The ESA has been plugging away to make their websites as user-centric as possible: there are desktop downloads available in the form of screensavers and wallpaper. While I’m not really into screensavers (I have been running the same screensaver for ages, it appears: only recently I decided to switch to a screensaver depicting an aquarium in 3D OpenGL), I thought that the Mars Express wallpapers would have been interesting enough if they were available in the 16:9 resolution ratios (like 1280 x 800). They’re not and frankly, I’m too lazy to start cutting those images up.


Via MetaFilter: A NASA article about faster than light traveling, space colonization and science fiction. The article is an excellent overview of current propulsion techniques and what we’d need to travel to the nearest habitable planet.

If you’re into SF, Star-Trek and that and you are slightly unfamiliar with the paradoxes that traveling at the speed of light brings, you’re in for a disappointment. We don’t know enough about physics and we need (at least) make breakthroughs really soon now.

Charles Stross (author of Glasshouse and Halting State) has more sobering thoughts, highlighting the issues with sending a manned mission to (for example) Proxima Centauri: he notes that getting a vehicle at 10% of the speed of light requires the equivalent energy output of 400 megatons of nuclear missiles. Naturally, since we don’t want to overshoot Proxima Centauri, we need that same amount of energy to decelerate:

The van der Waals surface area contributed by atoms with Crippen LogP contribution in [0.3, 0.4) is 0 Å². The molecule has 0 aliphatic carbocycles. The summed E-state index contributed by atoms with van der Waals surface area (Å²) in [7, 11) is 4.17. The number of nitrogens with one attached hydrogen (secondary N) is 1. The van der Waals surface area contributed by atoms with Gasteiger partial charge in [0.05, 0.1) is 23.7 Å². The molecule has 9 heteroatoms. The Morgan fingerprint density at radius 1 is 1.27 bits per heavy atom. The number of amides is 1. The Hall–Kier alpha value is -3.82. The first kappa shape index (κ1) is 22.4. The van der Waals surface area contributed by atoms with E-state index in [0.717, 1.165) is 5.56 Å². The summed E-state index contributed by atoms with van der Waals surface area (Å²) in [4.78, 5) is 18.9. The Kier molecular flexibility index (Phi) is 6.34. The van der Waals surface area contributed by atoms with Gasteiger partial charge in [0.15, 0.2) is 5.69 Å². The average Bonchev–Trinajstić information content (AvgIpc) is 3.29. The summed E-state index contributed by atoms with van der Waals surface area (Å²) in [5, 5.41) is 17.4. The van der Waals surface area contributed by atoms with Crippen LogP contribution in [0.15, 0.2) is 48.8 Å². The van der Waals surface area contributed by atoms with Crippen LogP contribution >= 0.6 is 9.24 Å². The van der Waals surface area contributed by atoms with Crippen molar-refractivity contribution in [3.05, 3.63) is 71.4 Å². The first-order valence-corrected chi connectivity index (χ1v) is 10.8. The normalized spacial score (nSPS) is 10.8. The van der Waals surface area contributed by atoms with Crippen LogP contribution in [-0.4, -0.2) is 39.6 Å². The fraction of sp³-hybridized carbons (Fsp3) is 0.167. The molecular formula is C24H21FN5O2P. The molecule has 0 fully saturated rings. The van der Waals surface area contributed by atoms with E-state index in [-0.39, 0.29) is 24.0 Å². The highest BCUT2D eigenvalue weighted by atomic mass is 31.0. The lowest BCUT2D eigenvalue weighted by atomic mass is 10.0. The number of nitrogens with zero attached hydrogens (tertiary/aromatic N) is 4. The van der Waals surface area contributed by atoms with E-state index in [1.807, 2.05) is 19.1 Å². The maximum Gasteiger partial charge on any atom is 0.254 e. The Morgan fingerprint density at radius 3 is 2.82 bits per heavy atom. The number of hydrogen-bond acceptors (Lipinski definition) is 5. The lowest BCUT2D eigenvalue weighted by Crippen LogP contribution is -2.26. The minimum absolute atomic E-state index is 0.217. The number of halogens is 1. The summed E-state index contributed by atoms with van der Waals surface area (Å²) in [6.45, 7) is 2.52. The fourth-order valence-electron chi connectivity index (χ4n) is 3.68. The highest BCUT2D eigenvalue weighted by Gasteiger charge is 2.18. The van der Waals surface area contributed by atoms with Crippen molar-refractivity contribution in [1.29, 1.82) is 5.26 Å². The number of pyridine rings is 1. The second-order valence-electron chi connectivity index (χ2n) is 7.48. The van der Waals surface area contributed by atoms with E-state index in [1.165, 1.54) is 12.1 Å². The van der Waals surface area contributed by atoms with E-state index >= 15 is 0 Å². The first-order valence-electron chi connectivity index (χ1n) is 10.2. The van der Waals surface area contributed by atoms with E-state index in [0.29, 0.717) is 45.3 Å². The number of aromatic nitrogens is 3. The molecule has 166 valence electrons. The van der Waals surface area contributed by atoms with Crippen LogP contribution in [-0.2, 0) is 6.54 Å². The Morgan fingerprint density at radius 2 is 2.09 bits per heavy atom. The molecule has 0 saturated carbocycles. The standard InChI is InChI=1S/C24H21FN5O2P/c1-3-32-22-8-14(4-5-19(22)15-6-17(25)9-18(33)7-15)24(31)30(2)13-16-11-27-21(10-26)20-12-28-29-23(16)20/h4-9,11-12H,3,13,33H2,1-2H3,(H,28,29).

For a less explosive reference point, our entire planetary economy runs on roughly 4 terawatts of electricity (4 x 1012 watts). So it would take our total planetary electricity production for a period of half a million seconds — roughly 5 days — to supply the necessary va-va-voom.

Bruce Sterling wrote in 2004 (on colonizing Mars) that it’s a lot cheaper to colonize the Gobi desert than Mars. The two places are literally much alike: ‘they’re both ugly, inhospitable and there’s no way to make it pay':

On the other hand, there might really be some way to make living in the Gobi Desert pay. And if that were the case, and you really had communities making a nice cheerful go of daily life on arid, freezing, barren rock and sand, then a cultural transfer to Mars might make a certain sense.